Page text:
A book that seems to be a first version of The Restraint of Beasts: again, a rootless young man
stays on after summering in a caravan in rural Britain, takes on a job doing odd jobs for an eccentric man, painting rowboats, fixing machinery, running errands, delivering milk.
Monday, March 29, 2010
Thursday, March 25, 2010
A beautiful and profound book. Two sections, two different stories -- or are they about the same person? or are they different versions of the same story. In the first, Jeff, a bitter, disillusioned freelance writer, attends the Bienale art exhibition in Venice, mostly because he's bored of London and wants the free stuff he'll get as a travelling reporter for a magazine. He meets a beautiful, mysterious, passionate American woman and has a torrid affair.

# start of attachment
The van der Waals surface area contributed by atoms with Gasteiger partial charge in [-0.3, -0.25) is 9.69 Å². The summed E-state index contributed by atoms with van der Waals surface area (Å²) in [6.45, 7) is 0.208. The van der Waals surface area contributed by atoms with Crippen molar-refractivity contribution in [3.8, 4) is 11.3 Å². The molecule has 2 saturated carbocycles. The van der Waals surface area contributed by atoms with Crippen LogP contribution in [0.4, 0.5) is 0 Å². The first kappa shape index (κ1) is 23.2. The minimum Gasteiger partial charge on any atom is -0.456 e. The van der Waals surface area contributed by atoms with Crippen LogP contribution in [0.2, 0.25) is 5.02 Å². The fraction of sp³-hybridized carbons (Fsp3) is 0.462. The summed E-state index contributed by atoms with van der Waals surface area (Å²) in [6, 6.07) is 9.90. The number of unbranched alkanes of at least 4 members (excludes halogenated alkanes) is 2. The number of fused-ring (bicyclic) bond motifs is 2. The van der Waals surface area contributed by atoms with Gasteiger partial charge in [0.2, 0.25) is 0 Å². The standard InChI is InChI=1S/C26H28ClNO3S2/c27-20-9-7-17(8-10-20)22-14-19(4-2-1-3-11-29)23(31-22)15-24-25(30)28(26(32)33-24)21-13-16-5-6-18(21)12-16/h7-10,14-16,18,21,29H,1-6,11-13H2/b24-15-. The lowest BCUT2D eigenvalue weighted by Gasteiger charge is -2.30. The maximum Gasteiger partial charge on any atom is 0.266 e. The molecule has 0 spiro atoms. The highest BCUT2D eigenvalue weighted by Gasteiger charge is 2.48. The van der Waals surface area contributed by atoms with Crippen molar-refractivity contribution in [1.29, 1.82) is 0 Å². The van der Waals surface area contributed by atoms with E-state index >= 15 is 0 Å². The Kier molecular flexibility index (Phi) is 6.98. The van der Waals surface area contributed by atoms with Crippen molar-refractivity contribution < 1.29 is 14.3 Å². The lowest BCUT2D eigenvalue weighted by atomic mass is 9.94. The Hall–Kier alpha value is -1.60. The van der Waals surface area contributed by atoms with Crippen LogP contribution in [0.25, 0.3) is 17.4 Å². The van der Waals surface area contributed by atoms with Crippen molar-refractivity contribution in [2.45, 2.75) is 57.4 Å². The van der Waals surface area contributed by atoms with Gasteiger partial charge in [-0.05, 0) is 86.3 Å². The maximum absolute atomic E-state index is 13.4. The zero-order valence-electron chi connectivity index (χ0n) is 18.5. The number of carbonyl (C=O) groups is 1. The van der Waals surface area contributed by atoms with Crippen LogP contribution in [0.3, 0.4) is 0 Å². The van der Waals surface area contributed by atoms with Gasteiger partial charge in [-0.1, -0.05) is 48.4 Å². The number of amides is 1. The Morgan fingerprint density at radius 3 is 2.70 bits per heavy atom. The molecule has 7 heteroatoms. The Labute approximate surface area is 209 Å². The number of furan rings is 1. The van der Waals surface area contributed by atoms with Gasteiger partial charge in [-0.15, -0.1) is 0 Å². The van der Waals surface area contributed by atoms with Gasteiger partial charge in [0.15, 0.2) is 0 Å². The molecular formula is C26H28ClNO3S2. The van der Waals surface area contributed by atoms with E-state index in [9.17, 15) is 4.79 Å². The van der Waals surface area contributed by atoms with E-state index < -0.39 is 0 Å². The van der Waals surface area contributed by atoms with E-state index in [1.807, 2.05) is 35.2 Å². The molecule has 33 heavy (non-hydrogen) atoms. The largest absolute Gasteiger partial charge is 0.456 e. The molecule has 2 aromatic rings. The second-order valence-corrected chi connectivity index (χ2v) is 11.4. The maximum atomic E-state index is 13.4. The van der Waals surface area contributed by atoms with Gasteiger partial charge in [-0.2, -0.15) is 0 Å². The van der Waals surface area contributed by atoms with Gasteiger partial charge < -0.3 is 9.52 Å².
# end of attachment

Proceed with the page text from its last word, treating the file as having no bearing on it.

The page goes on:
In the second, an unnamed narrator travels to Varanasi, again bitter, again disillusion, and undergoes a spiritual and metaphysical catharsis, ending as a bearded, homeless ascetic who seems to be falling into psychosis.
The only connection between the two novellas? In the first, the woman mentions to the man that she might next be travelling to Varanasi, and he says that he too also wants to go there at some point.
Saturday, March 13, 2010
Liked it, at least until the last third or so when it became boring and lost momentum, pitching and yawing about like the jet plane about to plummet to the air, one of the main plot developments of the conclusion.
Amis does not write a careless sentence, there are no quotidian moments.
Made the mistake after finishing it of looking up some reviews, which were almost universally bad.
a rawther fetching picture of MA from London's National Portrait Gallery, sort of like a Mick Jagger who stayed in school.